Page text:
Apparently the climate change debate just ended, for about the 43rd time since 2000. This time heat waves did it. Environment and Climate Change Canada just bellowed: “Climate change is real and Canadians are feeling the impacts—from wildfires that choke the air with smoke, to devastating floods and deadly heatwaves.” But don’t lose your cool just yet.
As I’ve complained before, there’s a kind of rotten-cherry-picking going on when heat waves are blamed on climate change and cold snaps dismissed as “weather”. Or, alternatively, cited as proof of global warming. The Protean nature of the theory makes it hard to come to grips with. But let us attempt to focus here on these heat waves.
It’s hot in the northern hemisphere in July. I assume you know that. But I thought I’d mention it just in case. I also know that we get artifacts like record “Alaskan” temperatures by measuring the temperature on airport runways; if you check what’s going on in less suspicious locations it’s not so headline-worthy. Nor is it headline-worthy to point out that we have had heatwaves for as long as we have had summer heat. The real question is: Are we getting more of them?
Other than when they’re writing press releases for the Minister, Environment Canada staff seem reluctant to say so. Here is what they said in their recent report on Canada’s changing climate: “For North America and Central America, there is medium confidence that more regions have experienced increases in heatwaves and warm spells than have experienced decreases.”
What? That’s it? Deadly heat waves are proof of the harm from greenhouse gases, but we’re not sure if we’re getting more or fewer than we ever used to.
So it goes with the alleged increases in floods, forest fires and big itchy poison ivy. I thought the latter was a one-off but if you Google you’ll see that it’s a thing; apparently CO2 is good for nasty plants though harmful to food crops or some such. There’s also stop climate change or the Parthenon gets it and so forth in a steady barrage. But the workhorses are heat waves, droughts, floods and forest fires and we keep getting told they’re getting worse.
By politicians and activists, I mean. The data tell a different story. Keep an eye on the CDN website where we will soon have a new video on the empty slogans around climate change-induced flooding. As to the rest, there’s a lot of suspicious cherry-picking of data around everything from glaciers to droughts. But let’s not get overheated.
I’m meant to be talking about heat waves specifically. And I do have a fan beside me as I write in early July. But I also have some data sets in front of me.
Thanks to a Climate Discussion Nexus reader, we were recently alerted to the Canadian Weather Stats website at weatherstats.ca. It takes historical data from Environment and Climate Change Canada and makes it easily available for the public to peruse. And I don’t have to tell you our government, and that ministry, are all in on climate change at least rhetorically and politically, so the source can hardly be accused of being in the pay of those elusive billionaire climate deniers. And what does this Canadian Weather Stats site say?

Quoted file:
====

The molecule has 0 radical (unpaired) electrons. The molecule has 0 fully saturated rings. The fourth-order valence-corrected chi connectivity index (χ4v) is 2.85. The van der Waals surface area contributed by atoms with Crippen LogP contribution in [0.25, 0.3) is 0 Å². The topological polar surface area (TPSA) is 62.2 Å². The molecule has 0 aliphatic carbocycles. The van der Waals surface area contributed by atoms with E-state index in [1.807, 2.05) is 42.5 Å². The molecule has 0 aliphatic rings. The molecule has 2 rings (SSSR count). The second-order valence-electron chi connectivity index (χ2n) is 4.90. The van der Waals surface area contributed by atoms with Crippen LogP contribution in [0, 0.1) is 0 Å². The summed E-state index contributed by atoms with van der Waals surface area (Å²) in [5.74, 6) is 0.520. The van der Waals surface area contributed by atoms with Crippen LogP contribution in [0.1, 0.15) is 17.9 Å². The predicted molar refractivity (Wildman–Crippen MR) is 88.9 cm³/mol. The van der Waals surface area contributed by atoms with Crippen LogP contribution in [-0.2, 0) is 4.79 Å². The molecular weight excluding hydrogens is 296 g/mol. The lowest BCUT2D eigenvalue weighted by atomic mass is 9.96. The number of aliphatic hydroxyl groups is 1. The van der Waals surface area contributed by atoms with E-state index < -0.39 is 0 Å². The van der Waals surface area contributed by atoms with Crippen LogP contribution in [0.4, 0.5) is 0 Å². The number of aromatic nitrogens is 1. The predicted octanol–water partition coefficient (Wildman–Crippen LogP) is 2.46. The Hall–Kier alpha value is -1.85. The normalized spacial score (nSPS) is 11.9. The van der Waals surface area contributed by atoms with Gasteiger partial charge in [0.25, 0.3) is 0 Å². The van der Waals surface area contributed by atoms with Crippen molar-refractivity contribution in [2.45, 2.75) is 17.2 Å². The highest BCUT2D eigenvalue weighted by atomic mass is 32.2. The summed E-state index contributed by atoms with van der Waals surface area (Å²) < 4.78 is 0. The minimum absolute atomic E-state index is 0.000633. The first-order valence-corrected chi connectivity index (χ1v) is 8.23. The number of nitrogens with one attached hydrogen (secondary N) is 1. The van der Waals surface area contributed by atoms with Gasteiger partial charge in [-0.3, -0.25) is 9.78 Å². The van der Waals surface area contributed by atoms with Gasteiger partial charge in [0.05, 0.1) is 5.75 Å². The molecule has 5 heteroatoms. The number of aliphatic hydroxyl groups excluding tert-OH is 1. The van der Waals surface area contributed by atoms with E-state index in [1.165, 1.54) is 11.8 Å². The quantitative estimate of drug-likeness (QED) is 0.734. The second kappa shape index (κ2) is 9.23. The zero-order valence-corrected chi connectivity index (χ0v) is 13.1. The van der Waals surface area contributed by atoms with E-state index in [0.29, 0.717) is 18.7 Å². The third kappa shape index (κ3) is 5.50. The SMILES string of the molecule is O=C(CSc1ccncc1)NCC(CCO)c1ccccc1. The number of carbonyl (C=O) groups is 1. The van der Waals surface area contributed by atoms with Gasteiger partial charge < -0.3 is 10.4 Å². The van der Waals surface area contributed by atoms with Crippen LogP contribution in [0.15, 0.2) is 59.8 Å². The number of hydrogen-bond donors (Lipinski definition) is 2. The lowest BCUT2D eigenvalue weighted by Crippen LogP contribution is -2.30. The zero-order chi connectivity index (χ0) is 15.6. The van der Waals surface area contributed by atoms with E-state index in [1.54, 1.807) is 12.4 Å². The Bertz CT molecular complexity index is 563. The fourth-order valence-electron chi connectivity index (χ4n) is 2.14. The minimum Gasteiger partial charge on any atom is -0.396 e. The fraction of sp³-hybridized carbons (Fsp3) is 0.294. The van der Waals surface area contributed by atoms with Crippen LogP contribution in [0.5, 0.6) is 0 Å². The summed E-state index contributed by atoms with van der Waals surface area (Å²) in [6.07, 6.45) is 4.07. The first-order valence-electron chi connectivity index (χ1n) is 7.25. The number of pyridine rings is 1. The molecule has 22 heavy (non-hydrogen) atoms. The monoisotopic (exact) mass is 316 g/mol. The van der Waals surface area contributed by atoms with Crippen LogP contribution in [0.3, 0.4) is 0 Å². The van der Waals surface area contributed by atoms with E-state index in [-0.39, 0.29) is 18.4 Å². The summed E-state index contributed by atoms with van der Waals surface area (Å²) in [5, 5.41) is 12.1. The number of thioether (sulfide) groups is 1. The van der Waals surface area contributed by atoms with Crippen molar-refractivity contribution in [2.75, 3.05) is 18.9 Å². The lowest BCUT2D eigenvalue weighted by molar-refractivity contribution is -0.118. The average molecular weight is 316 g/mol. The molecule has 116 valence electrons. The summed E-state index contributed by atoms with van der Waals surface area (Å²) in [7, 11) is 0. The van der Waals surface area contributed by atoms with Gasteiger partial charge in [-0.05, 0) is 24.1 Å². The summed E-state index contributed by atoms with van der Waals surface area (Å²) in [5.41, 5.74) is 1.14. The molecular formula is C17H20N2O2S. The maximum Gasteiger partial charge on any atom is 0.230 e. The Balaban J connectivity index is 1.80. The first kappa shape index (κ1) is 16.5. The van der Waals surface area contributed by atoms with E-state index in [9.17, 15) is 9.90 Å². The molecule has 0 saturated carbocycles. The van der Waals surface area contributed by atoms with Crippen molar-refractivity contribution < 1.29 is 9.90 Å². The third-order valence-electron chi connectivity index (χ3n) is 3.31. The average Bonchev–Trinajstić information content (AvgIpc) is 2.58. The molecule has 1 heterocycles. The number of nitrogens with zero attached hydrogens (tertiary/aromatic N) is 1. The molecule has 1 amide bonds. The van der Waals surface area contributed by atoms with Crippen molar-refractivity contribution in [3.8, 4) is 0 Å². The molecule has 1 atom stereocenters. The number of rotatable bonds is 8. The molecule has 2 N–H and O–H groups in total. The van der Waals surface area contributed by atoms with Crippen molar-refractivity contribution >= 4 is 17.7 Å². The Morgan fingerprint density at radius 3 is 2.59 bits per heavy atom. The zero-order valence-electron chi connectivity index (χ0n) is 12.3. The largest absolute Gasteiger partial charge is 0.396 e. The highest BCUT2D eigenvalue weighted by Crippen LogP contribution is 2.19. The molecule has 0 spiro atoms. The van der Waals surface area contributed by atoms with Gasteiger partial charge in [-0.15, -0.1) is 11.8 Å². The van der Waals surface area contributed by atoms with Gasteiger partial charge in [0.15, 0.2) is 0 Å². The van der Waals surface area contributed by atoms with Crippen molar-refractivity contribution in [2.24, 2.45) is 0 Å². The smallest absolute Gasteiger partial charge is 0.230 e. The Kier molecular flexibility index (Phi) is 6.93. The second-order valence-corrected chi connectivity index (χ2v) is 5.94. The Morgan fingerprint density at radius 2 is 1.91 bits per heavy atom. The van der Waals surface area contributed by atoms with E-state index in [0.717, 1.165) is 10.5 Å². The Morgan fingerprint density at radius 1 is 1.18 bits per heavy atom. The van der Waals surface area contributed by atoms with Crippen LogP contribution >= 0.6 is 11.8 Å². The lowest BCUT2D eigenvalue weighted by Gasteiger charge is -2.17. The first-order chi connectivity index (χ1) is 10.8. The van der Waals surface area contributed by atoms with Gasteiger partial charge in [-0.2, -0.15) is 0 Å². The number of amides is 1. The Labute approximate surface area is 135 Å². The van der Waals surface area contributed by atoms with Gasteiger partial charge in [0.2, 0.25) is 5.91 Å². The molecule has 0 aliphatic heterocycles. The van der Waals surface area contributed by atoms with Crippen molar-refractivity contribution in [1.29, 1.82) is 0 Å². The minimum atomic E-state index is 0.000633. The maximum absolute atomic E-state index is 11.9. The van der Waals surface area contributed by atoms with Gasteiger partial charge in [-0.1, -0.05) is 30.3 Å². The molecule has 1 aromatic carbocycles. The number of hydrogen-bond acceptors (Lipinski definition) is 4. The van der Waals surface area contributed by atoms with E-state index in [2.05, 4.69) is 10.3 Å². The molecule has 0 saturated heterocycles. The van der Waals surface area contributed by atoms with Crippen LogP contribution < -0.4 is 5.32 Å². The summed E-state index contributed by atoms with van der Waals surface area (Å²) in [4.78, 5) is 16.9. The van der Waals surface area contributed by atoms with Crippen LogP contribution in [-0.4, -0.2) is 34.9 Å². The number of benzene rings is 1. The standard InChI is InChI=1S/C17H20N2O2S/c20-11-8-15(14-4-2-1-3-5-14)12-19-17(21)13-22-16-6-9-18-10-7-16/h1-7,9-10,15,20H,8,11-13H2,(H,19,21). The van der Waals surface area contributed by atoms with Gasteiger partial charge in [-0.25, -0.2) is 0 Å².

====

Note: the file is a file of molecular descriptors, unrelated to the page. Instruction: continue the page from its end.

Well, it has this very cool feature where you can look up the stats for a city, ask for days with a temperature over 30˚C, click the 10x button to get the longest historical series they have and up pops a data chart covering, in some cases including Ottawa, over a century.
I start with Ottawa because that’s where the endless hectoring comes from about heatwaves getting worse. And the site has data going back to 1872, so if there’s an upward trend it ought to be visible by now. With so many people on the federal payroll you’d think it would be somebody’s job to look up the numbers.
If the PM and cabinet were doing a bit less flying they might even do it themselves. If they had, we’d suspect them of lying on purpose. More likely they’re just lazy and incurious. But one thing is for sure: They’re not deliberately fiddling government statistics to minimize the supposed crisis. So you can believe their numbers if they don’t show any increase in heatwaves in Ottawa. And they don’t.
None, as in whatsoever. Up next is Churchill Manitoba (see our next CDN newsletter on Wednesday). And there is lots more. But don’t wait for us. Go ahead and check for yourself. Look at your home town, or your mother-in-law’s, or some politicians, or a place you like or one you never visited, and see if there’s been an increase in heat waves.
If not, it seems to me pertinent to ask why there’s such an increase in heated rhetoric. And why the famously skeptical media don’t do a bit of digging and ask politicians what they think they’re talking about. It wouldn’t be a lot of work. They’d just have to go to weatherstats.ca and click a few buttons.